Your rights. Despite respecting intellectual property rights, users are still signing away their rights to their content and IP. “You grant Pinterest and its users a non-exclusive, royalty-free, transferable, sub licensable, worldwide license to use, store, display, reproduce, re-pin, modify, create derivative works, perform, and distribute your User Content on Pinterest solely for the purposes of operating, developing, providing, and using the Pinterest Products.”

Arbitration. This is a new term I hadn’t seen before and thought that it was interesting to see how Pinterest tries to prevent or limit lawsuits, by having users go through arbitration first.

  • For any dispute you have with Pinterest, you agree to first contact us and attempt to resolve the dispute with us informally.
  • If Pinterest has not been able to resolve the dispute with you informally, we each agree to resolve any claim, dispute, or controversy (excluding claims for injunctive or other equitable relief) arising out of or in connection with or relating to these Terms by binding arbitration by the American Arbitration Association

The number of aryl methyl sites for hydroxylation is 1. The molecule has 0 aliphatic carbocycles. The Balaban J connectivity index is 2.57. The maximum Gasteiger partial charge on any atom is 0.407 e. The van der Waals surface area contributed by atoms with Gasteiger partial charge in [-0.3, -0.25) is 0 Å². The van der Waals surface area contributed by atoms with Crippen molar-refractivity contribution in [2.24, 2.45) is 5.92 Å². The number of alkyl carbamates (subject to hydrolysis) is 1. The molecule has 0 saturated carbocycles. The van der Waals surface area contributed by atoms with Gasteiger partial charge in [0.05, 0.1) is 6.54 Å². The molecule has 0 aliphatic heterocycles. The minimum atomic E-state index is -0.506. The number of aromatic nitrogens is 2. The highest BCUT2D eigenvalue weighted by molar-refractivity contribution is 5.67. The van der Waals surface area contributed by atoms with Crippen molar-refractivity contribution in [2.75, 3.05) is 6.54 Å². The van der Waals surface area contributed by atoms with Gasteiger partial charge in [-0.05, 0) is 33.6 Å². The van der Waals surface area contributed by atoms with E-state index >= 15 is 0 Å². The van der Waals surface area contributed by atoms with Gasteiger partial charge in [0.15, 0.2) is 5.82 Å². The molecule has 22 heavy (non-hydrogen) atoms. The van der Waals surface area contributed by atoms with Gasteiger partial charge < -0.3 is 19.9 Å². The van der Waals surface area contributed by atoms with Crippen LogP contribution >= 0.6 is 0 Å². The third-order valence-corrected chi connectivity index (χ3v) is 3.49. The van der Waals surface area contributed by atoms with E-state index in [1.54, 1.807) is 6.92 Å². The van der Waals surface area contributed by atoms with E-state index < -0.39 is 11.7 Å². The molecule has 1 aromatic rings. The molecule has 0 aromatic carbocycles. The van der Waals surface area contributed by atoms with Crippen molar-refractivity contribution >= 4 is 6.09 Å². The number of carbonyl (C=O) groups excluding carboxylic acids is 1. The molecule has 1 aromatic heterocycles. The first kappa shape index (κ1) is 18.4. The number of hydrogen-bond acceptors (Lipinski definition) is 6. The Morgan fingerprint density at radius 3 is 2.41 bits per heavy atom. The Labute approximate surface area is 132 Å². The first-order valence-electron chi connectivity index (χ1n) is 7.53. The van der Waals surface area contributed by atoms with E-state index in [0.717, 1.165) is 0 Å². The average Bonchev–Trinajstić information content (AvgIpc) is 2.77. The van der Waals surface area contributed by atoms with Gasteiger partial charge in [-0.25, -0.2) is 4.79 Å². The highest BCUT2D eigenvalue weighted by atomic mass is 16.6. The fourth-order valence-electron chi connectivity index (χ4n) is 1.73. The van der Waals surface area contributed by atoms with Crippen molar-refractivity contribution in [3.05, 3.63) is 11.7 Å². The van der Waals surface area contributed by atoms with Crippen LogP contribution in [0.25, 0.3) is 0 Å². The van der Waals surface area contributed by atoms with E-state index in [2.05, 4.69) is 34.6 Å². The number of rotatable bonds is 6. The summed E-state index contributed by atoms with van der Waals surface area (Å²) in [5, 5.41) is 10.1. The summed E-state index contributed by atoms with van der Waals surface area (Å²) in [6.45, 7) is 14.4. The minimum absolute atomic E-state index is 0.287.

But can Pinterest be liable? No, it’s safeguarded itself by you using its services and agreeing to its terms:

  • Pinterest takes no responsibility and assumes no liability for any User Content that you or any other user or third party posts or transmits using our Products. You understand and agree that you may be exposed to User Content that is inaccurate, objectionable, inappropriate for children, or otherwise unsuited to your purpose.

As with any other social media site, the responsibility lies with you.

Questions:

    1. I contend that Pinterest has one of the most user-friendly / customer-centric terms and conditions of any social media site. But are there others? And would you agree or if so which sites? So why does Pinterest adopt a more user-friendly style for its terms?
    2. Pinterest states, “Our Products are controlled and operated from the United States, and we make no representations that they are appropriate or available for use in other locations.” Since social media has no borders or boundaries, how does international law apply to social media terms and conditions?
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About Frank Clouser